Bodycare and its Allied Health Practitioners are here to help workplaces overcome any knowledge-based, logistical, scheduling or resource-related obstacles that workplace hearing testing might present. We do this by educating people on the importance of hearing testing, providing advice on how to engage employees in the testing process and performing the tests in an efficient and cost-effective manner. On average, workplace hearing tests take about 20 minutes per employee to complete.
How often should hearing testing take place to meet compliance requirements?
The level of noise exposure in your workplace and any localised regulations will dictate the frequency of hearing tests for employees. By the national standard, hearing tests will be required at least every two years where employees are exposed to levels at or above 85 decibels, or where they regularly require hearing protection. If there are any changes in workplace noise exposure or discrepancies in an employee’s baseline hearing ability, more frequent testing may be necessary.
How can employers stay up to date on changing compliance requirements?
Legislation and compliance requirements can change over time, so it is important for employers to stay up to date by monitoring industry-specific regulations. Consulting the occupational health and safety professionals at Bodycare can help you take the guesswork out of understanding the current compliance requirements and any updates that may impact your industry.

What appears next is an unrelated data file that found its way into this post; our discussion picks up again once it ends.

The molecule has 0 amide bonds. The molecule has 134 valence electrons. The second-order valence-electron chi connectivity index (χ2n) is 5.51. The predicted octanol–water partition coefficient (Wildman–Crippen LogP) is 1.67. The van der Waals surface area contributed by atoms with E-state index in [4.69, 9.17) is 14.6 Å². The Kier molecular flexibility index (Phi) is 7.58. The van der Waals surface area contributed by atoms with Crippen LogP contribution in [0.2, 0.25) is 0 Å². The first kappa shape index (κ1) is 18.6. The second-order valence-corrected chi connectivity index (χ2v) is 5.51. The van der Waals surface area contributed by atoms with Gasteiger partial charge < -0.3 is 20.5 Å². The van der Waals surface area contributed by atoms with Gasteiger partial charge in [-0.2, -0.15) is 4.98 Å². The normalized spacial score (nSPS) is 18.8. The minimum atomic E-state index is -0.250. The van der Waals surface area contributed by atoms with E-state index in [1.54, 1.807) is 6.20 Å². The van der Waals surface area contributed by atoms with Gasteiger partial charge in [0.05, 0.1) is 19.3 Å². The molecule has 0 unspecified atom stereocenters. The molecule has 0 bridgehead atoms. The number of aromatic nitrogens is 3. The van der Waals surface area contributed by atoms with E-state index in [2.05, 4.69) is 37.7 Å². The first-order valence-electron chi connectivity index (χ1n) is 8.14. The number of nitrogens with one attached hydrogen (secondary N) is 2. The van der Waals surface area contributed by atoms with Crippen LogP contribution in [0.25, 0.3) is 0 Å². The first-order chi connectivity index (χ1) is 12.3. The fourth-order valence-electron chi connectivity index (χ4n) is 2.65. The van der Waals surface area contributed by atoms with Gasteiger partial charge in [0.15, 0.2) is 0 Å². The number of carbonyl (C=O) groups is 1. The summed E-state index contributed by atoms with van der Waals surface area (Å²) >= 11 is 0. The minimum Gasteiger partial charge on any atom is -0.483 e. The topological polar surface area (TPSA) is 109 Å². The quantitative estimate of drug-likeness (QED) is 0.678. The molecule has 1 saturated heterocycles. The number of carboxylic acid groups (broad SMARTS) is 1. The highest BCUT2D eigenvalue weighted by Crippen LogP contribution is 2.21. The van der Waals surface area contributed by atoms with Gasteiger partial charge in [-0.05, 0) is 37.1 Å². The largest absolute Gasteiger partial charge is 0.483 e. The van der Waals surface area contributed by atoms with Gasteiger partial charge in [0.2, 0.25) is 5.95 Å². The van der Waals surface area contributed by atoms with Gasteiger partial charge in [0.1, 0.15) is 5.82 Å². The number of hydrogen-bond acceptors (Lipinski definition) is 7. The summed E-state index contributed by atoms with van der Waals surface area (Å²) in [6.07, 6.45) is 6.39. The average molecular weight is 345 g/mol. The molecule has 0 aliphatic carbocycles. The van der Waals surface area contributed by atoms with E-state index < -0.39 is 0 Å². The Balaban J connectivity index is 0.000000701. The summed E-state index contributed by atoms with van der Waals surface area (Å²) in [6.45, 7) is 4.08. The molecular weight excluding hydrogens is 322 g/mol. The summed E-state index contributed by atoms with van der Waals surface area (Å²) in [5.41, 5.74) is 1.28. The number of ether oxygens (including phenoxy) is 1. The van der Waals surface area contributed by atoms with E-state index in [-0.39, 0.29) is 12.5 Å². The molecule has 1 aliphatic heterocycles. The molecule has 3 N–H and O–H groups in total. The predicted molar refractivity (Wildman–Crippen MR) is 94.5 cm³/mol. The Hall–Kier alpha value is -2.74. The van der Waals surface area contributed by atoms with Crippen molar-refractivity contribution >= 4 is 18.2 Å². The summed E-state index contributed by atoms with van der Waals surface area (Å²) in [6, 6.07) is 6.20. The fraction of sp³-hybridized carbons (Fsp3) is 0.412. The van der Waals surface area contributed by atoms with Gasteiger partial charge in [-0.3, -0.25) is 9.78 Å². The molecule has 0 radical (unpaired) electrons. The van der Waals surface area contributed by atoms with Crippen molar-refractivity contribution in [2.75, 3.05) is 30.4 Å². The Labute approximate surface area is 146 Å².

Why choose Bodycare for workplace hearing testing?
Bodycare is the preferred choice for workplace audiometric testing because of our commitment to providing a comprehensive and high-quality service. Our Allied Health Practitioners are experienced in conducting hearing tests and are trained in the latest testing methods and technologies. This expertise ensures our test results are accurate and dependable and promotes employee health and well-being.
If fifteen or more employees are assessed, employers may receive a comprehensive corporate report summarising the overall results and any trends or areas of concern.
Another reason to choose Bodycare is our robust clinical governance framework. We take quality control seriously and have a system of checks and balances that ensures our service delivery’s consistency and accuracy. This includes ongoing training and education for our staff, regular audits of our processes and procedures, and continuous monitoring of our service outcomes.
Make hearing testing an integral part of your workplace safety program by contacting Bodycare today.